For example, he said, they teach what's called Modern Standard Arabic (MSA), a language concocted to facilitate communication across countries and dialects, "which is used in public speeches and in print media," Langan says, "but nobody speaks it as a living language," i.e., on the street.

He took an FBI test using MSA with other applicants looking for interpreter-translator jobs. Even native speakers had a hard time with it, he says.

"They speak their dialects at home, which can be very different from MSA. Now, the Arabic-speaking targets of surveillance programs also speak dialectical Arabic, because that's the living language. Nobody speaks MSA as a matter of course.

"So the FBI was testing people in a language which almost certainly had little relevance to most of their surveillance programs," he said.

Gay Soldiers

And how does this relate to gays in the military?

According to a Feb. 2005 report from the Government Accountability Office, the Department of Defense has "separated several hundred members with training in important foreign languages. During fiscal years 1994 through 2003, DOD separated 322 service members for homosexual conduct who had some skills in a foreign language that DOD had considered to be especially important."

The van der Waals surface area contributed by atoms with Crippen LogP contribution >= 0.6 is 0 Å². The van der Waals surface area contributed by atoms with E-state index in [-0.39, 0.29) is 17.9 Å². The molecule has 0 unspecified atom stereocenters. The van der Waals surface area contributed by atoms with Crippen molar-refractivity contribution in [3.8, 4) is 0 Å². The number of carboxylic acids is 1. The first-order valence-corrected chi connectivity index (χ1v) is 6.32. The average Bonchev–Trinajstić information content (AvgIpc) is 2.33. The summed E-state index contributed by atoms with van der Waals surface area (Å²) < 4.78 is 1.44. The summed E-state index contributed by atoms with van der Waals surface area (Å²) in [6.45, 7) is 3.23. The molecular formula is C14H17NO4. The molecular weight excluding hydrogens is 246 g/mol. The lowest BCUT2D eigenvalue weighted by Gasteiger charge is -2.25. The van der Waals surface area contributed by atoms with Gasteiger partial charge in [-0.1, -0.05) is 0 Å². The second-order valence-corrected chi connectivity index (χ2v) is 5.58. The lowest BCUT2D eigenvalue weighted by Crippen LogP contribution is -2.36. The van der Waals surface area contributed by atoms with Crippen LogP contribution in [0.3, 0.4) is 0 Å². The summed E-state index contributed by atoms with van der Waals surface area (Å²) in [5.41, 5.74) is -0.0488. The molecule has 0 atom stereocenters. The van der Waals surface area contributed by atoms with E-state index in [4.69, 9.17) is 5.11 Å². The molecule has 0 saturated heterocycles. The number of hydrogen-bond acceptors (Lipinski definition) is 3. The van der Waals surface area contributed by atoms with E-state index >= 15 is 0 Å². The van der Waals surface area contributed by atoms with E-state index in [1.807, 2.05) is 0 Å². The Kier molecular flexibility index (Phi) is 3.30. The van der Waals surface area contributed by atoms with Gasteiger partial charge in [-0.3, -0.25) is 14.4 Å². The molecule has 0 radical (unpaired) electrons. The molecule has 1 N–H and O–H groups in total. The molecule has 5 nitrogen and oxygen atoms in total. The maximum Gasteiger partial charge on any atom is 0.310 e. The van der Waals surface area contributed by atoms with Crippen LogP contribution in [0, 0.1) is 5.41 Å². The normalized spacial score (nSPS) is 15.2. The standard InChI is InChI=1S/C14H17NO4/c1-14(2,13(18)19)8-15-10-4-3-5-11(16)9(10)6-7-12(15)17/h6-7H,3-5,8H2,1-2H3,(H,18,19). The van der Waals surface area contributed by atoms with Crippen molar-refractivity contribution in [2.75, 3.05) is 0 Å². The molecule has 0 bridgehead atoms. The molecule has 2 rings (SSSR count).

Among them were 55 soldiers considered "proficient" in Arabic, the GAO said. But as disturbing as a lot of people found that report, the fine print should have -- but didn't -- rile people who are in charge of this war.

Here it is: Of the banished homosexuals, 209 had attended DLI "for training in one of these important languages,' the GAO said.

"Ninety-eight of these 209 completed training and received a proficiency rating, and 62 members (63 percent of the 98) had proficiency scores at or below the midpoint on DOD's language proficiency scales for listening, reading, or speaking."

Two out of three couldn't speak it after they graduated. Only about half of the gay DLI graduates were rated "proficient," GAO said -- and we now know how little that means. Most of the rest had no proficiency at all.

Now that's something to talk about.

As for Langan, he's just finished a novel based on his experiences in Iraq.

"It's called The Freedomization Files,"he said.

"It's a satire."